This is when all your body processes become depressed, and can be associated with any injury, no matter how small. Shock can be intensified by such factors as pain, cold, and hemorrhage. When in shock, you may feel weak, and eventually faint. Your skin becomes clammy and cold, and your pulse rapid and weak. In fact, the shock can be more threatening than the actual injury. Here’s how to prevent and manage shock:

*If there are any injuries: stop bleeding, restore breathing, and treat fractures and breaks

*If there are no chest or head injuries, lie the patient on his or her back with the legs higher than the chest and head to facilitate blood circulation to the lungs, heart, brain, and other significant organs.

*Lift the upper body if there are any severe chest and head injuries. For chest injuries, let the injured side stay elevated on the side to help the uninjured lung function properly.

*If the patient loses consciousness, lie him or her face down on the floor to prevent chocking on the tongue, vomit, or blood.

*Keep patient warm and sheltered

#9.Animal related injuries

Snake Bites

In case you encounter a snake, you should ease back slowly. It is very rare for a snake bite to cause death, and you can actually stay for up to 8 hours untreated. After an attack:

*Keep the victim calm, and reassure him/her that the bite can be treated effectively. Restrict movement, keeping the affected part right below heart level to limit the flow of the venom. Movement only makes the venom to circulate faster.

*Clean the area where the there is a bite to remove any venom that may have been left on the surface.

*Take off any constricting items such as rings because the bitten area may swell. Construct a light splint to minimize mobility of the area.

*In case the affected area starts to change color or swell, the snake was likely poisonous.

*Monitor vital signs - blood pressure, breathing rate, pulse, temperature. In case of shock, lay the person flat on the ground, lift their feet up, and cover them with a blanket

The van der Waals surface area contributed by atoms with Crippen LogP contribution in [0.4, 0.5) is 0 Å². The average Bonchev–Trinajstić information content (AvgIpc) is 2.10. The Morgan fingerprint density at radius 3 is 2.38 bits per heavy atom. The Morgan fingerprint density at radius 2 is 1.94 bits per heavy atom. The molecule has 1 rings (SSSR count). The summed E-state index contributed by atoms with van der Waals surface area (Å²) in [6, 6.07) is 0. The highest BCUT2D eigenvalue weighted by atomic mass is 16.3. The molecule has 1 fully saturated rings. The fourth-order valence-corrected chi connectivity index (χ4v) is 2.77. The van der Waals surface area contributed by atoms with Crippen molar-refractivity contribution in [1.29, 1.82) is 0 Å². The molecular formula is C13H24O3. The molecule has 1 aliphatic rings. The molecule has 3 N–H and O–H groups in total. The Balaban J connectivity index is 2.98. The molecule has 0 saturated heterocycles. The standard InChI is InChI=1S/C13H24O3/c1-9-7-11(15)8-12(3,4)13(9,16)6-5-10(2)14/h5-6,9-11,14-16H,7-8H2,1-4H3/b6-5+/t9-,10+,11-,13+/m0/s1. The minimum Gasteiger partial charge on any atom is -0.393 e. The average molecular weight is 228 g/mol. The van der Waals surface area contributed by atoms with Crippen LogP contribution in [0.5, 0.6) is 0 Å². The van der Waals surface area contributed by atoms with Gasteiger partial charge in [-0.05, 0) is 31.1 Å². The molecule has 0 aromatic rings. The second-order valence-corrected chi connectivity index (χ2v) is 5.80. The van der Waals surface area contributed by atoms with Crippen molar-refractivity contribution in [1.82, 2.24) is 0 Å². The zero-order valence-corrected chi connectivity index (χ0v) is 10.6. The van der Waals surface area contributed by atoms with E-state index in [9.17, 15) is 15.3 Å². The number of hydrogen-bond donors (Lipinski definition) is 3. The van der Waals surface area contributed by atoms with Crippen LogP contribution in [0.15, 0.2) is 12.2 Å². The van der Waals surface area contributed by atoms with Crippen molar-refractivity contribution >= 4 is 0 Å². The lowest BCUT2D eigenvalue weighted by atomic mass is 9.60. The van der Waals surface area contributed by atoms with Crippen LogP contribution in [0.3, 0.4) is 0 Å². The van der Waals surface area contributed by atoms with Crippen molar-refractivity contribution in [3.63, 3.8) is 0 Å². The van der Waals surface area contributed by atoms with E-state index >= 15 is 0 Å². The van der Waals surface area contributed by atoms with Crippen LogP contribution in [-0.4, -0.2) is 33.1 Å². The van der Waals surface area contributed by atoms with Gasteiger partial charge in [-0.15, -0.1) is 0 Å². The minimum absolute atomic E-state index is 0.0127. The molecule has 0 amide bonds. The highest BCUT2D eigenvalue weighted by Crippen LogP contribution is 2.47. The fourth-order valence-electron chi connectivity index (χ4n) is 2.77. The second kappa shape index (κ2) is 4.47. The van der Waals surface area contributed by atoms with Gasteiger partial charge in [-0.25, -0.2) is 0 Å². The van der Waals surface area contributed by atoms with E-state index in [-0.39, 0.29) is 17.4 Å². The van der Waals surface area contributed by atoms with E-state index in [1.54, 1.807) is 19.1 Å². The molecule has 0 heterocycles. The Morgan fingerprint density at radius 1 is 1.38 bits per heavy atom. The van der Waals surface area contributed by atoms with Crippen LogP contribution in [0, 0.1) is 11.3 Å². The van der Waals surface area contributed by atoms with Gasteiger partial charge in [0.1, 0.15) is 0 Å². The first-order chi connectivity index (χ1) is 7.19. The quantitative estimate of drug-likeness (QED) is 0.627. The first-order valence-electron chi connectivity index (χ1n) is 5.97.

*If you cannot get medical attention within 30 minutes, wrap a bandage tightly 2-4 inches above the bite (towards the heart) to reduce the flow of venom. Ensure to wind around and move up then down over the bite and then past it as you move towards the hand or foot. The idea here is to make it tight enough to allow minimal blood flow. You don’t want it too tight to cause tissue damage when you cut off circulation. Besides, if the bandage is too tight, the patient will tend to move the limb reflexively and this is likely to move the venom around, something which you are trying to avoid. You can immobilize the limb using a sling or splint to ensure that there is minimal movement.

In addition, keep the patient on bed rest while the bite site is lower than the heart for about 24-48 hours.

Tip: Draw a circle around the affected area if possible. The idea here is to help you to track improvement or worsening of the site clearly.

If you had a snake bite kit in your survival bag, simply place the suction device over the bite to help draw venom out of the wound. Ensure to leave it on for about 10 minutes. If you do this fast enough, you can remove up to 30% of the venom.

Only use this if absolutely necessary: